The other day I was in my car driving to my house and just as I almost arrived, there was a guy yelling at me, pointing with his finger to roll down my window. The man standing before me was unshaven, missing teeth, completely unkept, had fractured English, along with a nose that appeared to have seen its better day, and his natty hair was entangled in dreadlocks. But, ever so reluctantly I rolled down my window ever so slowly as I have seen him before.
With an unyielding confidence he pointed up to my palm trees and said, “I need to cut your trees. I need to cut your trees.” He said again. “They need to be trimmed, and I need to do it.” He was forceful but not aggressive.
I told him that I would do it myself, but he insisted, “No. No. No. You can’t climb up there. Let me do it I will do it for you.”
He continued, looking straight ahead with a steadfastness that had me left with few answers but finally I confessed that it was not in my budget at the moment. It was only then that he gave up and said okay as he turned and walked away.
But he did not go down easily. He did not take no for an answer, and you know what I found refreshing? It was not that he did not take no for an answer from me, but from life.
He is someone who obviously is compromised by many limitations but none of that has stopped him from having this beat up and broken down truck as his means of making a living for himself as he puts his equipment in the back and drives around the neighborhood searching for business. He drives and he drives until he finds that person (and hopefully persons) who will finally say, “Yes. Cut my trees”.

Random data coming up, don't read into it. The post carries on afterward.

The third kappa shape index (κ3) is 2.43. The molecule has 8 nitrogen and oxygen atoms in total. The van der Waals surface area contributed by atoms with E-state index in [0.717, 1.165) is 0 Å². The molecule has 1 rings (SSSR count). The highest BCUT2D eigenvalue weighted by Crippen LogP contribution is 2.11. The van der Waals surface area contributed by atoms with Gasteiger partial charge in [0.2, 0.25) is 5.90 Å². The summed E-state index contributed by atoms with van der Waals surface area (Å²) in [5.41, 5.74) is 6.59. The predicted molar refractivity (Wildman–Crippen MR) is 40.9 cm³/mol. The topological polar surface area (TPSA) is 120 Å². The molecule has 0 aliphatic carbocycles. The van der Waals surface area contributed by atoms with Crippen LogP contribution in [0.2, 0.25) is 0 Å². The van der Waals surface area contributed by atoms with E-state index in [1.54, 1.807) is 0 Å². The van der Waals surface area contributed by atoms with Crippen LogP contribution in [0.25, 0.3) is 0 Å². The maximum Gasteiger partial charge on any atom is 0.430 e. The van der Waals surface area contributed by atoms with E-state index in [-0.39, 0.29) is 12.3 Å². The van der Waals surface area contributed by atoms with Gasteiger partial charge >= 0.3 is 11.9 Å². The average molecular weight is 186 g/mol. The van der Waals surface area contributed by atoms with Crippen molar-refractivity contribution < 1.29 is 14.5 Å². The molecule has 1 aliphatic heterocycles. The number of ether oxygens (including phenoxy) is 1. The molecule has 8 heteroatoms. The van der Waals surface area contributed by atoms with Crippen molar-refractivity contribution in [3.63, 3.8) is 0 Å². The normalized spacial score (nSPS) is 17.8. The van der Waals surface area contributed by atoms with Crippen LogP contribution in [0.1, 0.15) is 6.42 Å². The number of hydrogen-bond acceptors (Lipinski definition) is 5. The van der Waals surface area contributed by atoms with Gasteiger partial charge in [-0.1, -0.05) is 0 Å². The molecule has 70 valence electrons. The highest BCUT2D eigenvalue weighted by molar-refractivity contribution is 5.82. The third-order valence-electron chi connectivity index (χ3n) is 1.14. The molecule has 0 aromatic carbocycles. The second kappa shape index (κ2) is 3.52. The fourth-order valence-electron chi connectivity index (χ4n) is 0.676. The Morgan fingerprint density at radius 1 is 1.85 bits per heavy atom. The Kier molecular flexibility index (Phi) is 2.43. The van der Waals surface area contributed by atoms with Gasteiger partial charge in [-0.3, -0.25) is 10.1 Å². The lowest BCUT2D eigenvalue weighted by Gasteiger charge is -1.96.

Ironically, when I first moved in I almost jumped through the roof when there was a knock at my door. Not expecting anyone, I looked outside to see this scraggly man standing outside. There he was with a crooked hat on his head telling me that I needed my palm trees trimmed. I had to agree, and without hesitation I was the one on that particular day to say, “Yes. Cut my trees.” And, you know what? He did, and he did a fantastic job in the process.
He has not been around the neighborhood lately. As I walk past my palm trees every day I look up and see the coconuts as they increase in number and I think about how the next time see this gentleman I will gladly have him cut them down, because I really admire him for his tenacity. He is one who truly has taken on the world and has not let anything hold him back. Just because he may not have an education, just because he is not put together, and just because he may not have a lot of resources, he has made the most of what he does have.
How many people have everything, and yet never realize what they have? How many know what they have, but yet, do nothing with it? And, how many are too afraid to give life a try?
There is such an influx of limiting beliefs. The thinking that there are no opportunities, that there is more lack in the world than abundance is overwhelming. It is easy to fall into that trap. Falling into the darkness, it is most difficult to find the light.
And just as I admire this inspiration of this man for his tenacity I am equally empathetic for those who do not possess the will to pierce the darkness as they, for possibly no fault of their own, cannot find it within themselves to move beyond their self to where they dwell.
Simplistic is it to say, “Get a job”, but much more is the complexity of the situation dire to many who deserve not our sympathy but rather our compassion for they too deserve that which we all desire. No one, I do not believe, sits in their elementary school classroom peering out the window cracked from the wind dreaming of what may lay ahead thinking that their destination is one of destitute.
While my admiration is true, so too is my consideration for others’ sadness. Whatever makes one person go beyond their means to be something more, I cannot for tell what makes them so. Neither can I be so callous as to think I can be of judgment of another for their tears I have not shed nor their toils I have not bled.
The best that I can do is see the life that lives within each of us, that life only wanting to live. If I can remember that we are all breathing the same air, walking the same walk no matter our own path, and that each of us is trying to get out of our own way. Some navigate the troubled waters more swiftly than others, but that is not to say that even in the darkest of days there is not hope.
He may drive a broken down truck and have little change to spare, but he may also be the beacon of light for someone who cannot find it on their own.